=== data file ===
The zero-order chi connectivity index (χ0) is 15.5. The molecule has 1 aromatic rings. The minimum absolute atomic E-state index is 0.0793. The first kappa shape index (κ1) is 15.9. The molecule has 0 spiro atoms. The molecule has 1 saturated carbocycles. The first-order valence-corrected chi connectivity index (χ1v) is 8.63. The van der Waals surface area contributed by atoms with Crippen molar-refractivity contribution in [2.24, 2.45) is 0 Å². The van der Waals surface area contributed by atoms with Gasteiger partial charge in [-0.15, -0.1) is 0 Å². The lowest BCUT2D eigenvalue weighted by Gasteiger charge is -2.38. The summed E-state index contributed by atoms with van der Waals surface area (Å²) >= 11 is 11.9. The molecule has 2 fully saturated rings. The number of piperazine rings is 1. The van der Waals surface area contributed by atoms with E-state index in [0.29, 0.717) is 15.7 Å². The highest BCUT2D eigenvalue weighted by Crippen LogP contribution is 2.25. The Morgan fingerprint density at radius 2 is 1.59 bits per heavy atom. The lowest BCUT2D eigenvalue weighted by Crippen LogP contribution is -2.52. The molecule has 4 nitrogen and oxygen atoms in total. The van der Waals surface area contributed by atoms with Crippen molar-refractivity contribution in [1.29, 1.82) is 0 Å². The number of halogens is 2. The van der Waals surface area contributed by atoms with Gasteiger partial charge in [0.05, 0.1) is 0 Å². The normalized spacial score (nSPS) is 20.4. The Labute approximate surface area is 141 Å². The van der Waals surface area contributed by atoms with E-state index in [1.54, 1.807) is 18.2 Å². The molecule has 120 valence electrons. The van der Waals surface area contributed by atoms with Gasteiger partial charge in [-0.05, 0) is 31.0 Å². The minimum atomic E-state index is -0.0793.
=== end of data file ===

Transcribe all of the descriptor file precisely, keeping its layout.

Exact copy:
The zero-order chi connectivity index (χ0) is 15.5. The molecule has 1 aromatic rings. The minimum absolute atomic E-state index is 0.0793. The first kappa shape index (κ1) is 15.9. The molecule has 0 spiro atoms. The molecule has 1 saturated carbocycles. The first-order valence-corrected chi connectivity index (χ1v) is 8.63. The van der Waals surface area contributed by atoms with Crippen molar-refractivity contribution in [2.24, 2.45) is 0 Å². The van der Waals surface area contributed by atoms with Gasteiger partial charge in [-0.15, -0.1) is 0 Å². The lowest BCUT2D eigenvalue weighted by Gasteiger charge is -2.38. The summed E-state index contributed by atoms with van der Waals surface area (Å²) >= 11 is 11.9. The molecule has 2 fully saturated rings. The number of piperazine rings is 1. The van der Waals surface area contributed by atoms with E-state index in [0.29, 0.717) is 15.7 Å². The highest BCUT2D eigenvalue weighted by Crippen LogP contribution is 2.25. The Morgan fingerprint density at radius 2 is 1.59 bits per heavy atom. The lowest BCUT2D eigenvalue weighted by Crippen LogP contribution is -2.52. The molecule has 4 nitrogen and oxygen atoms in total. The van der Waals surface area contributed by atoms with Crippen molar-refractivity contribution in [1.29, 1.82) is 0 Å². The number of halogens is 2. The van der Waals surface area contributed by atoms with Gasteiger partial charge in [0.05, 0.1) is 0 Å². The normalized spacial score (nSPS) is 20.4. The Labute approximate surface area is 141 Å². The van der Waals surface area contributed by atoms with E-state index in [1.54, 1.807) is 18.2 Å². The molecule has 120 valence electrons. The van der Waals surface area contributed by atoms with Gasteiger partial charge in [-0.05, 0) is 31.0 Å². The minimum atomic E-state index is -0.0793.